Strategic Czech-Polish Gas Interconnector Pipeline Thrown Into Doubt

Poland backed away from the sign­ing of a deal for the con­struc­tion of the Stork II Czech-Pol­ish nat­ur­al gas inter­con­nec­tor pipeline in June after it con­clud­ed that it could end up strength­en­ing Gazprom‘s lever­age over the Pol­ish nat­ur­al gas sec­tor. Pol­ish offi­cials were con­cerned that the grad­ual imple­men­ta­tion of the giant Nord Stream II pipeline would result in bring­ing Russ­ian gas to Poland through this inter­con­nec­tor.  The Stork II is per­ceived by Pol­ish offi­cials as con­tra­ven­ing the government‘‘‘s plan to ter­mi­nate its long-term sup­ply con­tract with Gazprom, which is due to expire in 2022.

Although the project was sched­uled to be oper­a­tional by 2018, the Pol­ish project part­ner, Gaz-Sys­tem, offi­cial­ly post­poned its final deci­sion by three years, with­out any pri­or con­sul­ta­tion with the Czech part­ner com­pa­ny, Net4Gas. 

With a capac­i­ty of 5 bil­lion cubic metres per year, the project was designed to con­nect the trans­mis­sion sys­tems of the two coun­tries with gas capa­ble of flow­ing in both direc­tions.  Once com­plet­ed, it would con­tribute to the strate­gic North-South cor­ri­dor, per­mit­ting coun­tries in Cen­tral Europe to source nat­ur­al gas from the LNG port ter­mi­nal in the Pol­ish city of Swinou­j­scie (where the first LNG car­go arrived in June 2016) or from anoth­er in Croatia.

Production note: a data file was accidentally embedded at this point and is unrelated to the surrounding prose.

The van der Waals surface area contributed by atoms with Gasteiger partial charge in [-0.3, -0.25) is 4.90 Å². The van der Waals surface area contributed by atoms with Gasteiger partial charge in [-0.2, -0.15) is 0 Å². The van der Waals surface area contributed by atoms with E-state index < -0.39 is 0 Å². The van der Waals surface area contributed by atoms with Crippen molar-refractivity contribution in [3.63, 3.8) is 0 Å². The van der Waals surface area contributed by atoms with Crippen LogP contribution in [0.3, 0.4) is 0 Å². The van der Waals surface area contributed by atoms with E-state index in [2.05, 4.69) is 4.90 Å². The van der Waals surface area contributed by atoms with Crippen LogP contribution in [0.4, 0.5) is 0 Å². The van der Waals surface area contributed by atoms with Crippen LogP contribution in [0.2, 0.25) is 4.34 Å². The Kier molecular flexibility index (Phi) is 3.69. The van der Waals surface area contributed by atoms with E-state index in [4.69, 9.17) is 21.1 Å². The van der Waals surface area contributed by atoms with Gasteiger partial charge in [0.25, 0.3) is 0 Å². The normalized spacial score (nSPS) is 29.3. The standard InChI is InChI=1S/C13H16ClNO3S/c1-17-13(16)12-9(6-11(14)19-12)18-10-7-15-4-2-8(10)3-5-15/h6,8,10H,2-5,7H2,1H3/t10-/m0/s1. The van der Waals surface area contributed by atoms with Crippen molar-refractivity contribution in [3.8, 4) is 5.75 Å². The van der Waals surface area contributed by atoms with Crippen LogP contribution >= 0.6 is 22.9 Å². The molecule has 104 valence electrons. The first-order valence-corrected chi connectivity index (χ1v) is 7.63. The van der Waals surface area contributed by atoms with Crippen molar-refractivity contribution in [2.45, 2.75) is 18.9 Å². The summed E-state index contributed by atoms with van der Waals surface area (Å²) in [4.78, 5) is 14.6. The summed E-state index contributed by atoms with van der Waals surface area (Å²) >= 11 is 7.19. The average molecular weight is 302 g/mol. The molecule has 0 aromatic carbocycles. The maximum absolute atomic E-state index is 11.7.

Last year, the project also received gen­er­ous fund­ing from the EU, specif­i­cal­ly EUR 62.7 mil­lion, which is in line with the EU‘s efforts to increase ener­gy secu­ri­ty across Europe.  A delay of three years, how­ev­er, could endan­ger this financ­ing, halt­ing the project.  The Czech gov­ern­ment strong­ly sup­ports the project and the country‘s  Indus­try Min­is­ter, Jan Mladek, is expect­ed to dis­cuss the plan with his Pol­ish coun­ter­part in September. 

Inter­est­ing­ly, on August 12, the five West­ern firms which had planned to build the Russ­ian-Ger­man pipeline, Nord Stream II, announced that they had pulled out of an agree­ment to join Gazprom in its Nord Stream II AG con­sor­tium, which over­seas the con­struc­tion and oper­a­tion of the pipeline. Gazprom can be expect­ed to press on with the project, hop­ing for a change in cir­cum­stances before con­struc­tion is set to begin in 2018.  It is still unclear what effect this deci­sion might have on the Stork II inter­con­nec­tor discussions.